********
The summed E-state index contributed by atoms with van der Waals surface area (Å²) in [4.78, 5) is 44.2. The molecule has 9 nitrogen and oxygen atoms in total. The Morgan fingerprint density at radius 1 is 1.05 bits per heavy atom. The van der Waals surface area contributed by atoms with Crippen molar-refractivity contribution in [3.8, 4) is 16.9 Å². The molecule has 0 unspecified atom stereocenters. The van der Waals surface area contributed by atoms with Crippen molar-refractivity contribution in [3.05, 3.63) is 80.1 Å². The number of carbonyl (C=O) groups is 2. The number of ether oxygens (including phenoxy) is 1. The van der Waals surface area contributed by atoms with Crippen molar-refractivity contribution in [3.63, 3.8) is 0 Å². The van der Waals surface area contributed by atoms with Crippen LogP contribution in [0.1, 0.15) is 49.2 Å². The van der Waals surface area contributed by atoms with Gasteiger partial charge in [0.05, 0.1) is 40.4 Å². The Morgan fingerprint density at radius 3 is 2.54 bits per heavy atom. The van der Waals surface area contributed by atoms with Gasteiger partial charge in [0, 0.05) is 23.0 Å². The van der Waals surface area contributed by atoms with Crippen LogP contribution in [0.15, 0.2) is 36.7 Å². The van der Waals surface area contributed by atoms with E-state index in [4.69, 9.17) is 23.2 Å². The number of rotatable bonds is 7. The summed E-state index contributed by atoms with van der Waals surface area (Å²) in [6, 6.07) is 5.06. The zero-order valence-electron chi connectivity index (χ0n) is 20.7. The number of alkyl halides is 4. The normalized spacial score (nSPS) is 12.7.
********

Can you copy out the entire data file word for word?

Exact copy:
The summed E-state index contributed by atoms with van der Waals surface area (Å²) in [4.78, 5) is 44.2. The molecule has 9 nitrogen and oxygen atoms in total. The Morgan fingerprint density at radius 1 is 1.05 bits per heavy atom. The van der Waals surface area contributed by atoms with Crippen molar-refractivity contribution in [3.8, 4) is 16.9 Å². The molecule has 0 unspecified atom stereocenters. The van der Waals surface area contributed by atoms with Crippen molar-refractivity contribution in [3.05, 3.63) is 80.1 Å². The number of carbonyl (C=O) groups is 2. The number of ether oxygens (including phenoxy) is 1. The van der Waals surface area contributed by atoms with Crippen molar-refractivity contribution in [3.63, 3.8) is 0 Å². The van der Waals surface area contributed by atoms with Crippen LogP contribution in [0.1, 0.15) is 49.2 Å². The van der Waals surface area contributed by atoms with Gasteiger partial charge in [0.05, 0.1) is 40.4 Å². The Morgan fingerprint density at radius 3 is 2.54 bits per heavy atom. The van der Waals surface area contributed by atoms with Gasteiger partial charge in [0, 0.05) is 23.0 Å². The van der Waals surface area contributed by atoms with Crippen LogP contribution in [0.15, 0.2) is 36.7 Å². The van der Waals surface area contributed by atoms with E-state index in [4.69, 9.17) is 23.2 Å². The number of rotatable bonds is 7. The summed E-state index contributed by atoms with van der Waals surface area (Å²) in [6, 6.07) is 5.06. The zero-order valence-electron chi connectivity index (χ0n) is 20.7. The number of alkyl halides is 4. The normalized spacial score (nSPS) is 12.7.